Josh Harris Makes Good

Josh Harris Makes Good October 23, 2018

Ever since Josh Harris announced that he was questioning the beliefs he taught in I Kissed Dating Goodbye—a book that uses scare tactics to urge Christian teens and young adults away from dating out of fear of “giving their hearts away” and thus never being whole for marriage—I have been asking why he hasn’t pulled the book from publication. I actually have a post draft that I never finished titled “True integrity means valuing people over profit.” Harris’ name is front and center.

Beyond his not pulling his book, I found Harris’ comments about a documentary project he is participating in frustratingly vague. He has also engaged in a great deal of both sides rhetoric, emphasizing that even as some people say they’ve been hurt by his book, others say they’ve been helped by it. While I found his enrollment in seminary admirable—he’d been pastoring churches with no formal pastoral training, something he later stated was a mistake—I, like others, worried that his comments about his book—and his documentary project—were more about garnering attention than about making good.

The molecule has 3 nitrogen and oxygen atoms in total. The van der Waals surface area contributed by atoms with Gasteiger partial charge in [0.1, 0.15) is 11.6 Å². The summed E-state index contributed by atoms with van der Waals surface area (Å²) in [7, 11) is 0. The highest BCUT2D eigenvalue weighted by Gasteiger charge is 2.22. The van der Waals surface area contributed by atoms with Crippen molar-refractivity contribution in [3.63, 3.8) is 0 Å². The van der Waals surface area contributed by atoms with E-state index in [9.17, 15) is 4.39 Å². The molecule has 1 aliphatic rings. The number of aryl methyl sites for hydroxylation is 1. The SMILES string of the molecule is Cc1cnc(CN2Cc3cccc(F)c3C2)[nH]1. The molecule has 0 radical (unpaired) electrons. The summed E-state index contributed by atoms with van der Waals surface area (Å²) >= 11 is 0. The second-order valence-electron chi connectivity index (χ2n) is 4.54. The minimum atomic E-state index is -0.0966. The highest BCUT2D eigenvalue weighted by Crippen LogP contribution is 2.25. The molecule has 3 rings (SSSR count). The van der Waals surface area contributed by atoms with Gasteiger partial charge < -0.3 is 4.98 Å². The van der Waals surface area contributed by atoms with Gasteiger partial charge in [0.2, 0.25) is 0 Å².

Well, he has finally done it. He has made good—or at least, he has taken a real and substantive step toward doing so.

While I stand by my book’s call to sincerely love others, my thinking has changed significantly in the past twenty years. I no longer agree with its central idea that dating should be avoided. I now think dating can be a healthy part of a person developing relationally and learning the qualities that matter most in a partner. I recommend books like Boundaries in Dating by Dr. Henry Cloud and True Love Dates by Debra Fileta, which encourage healthy dating.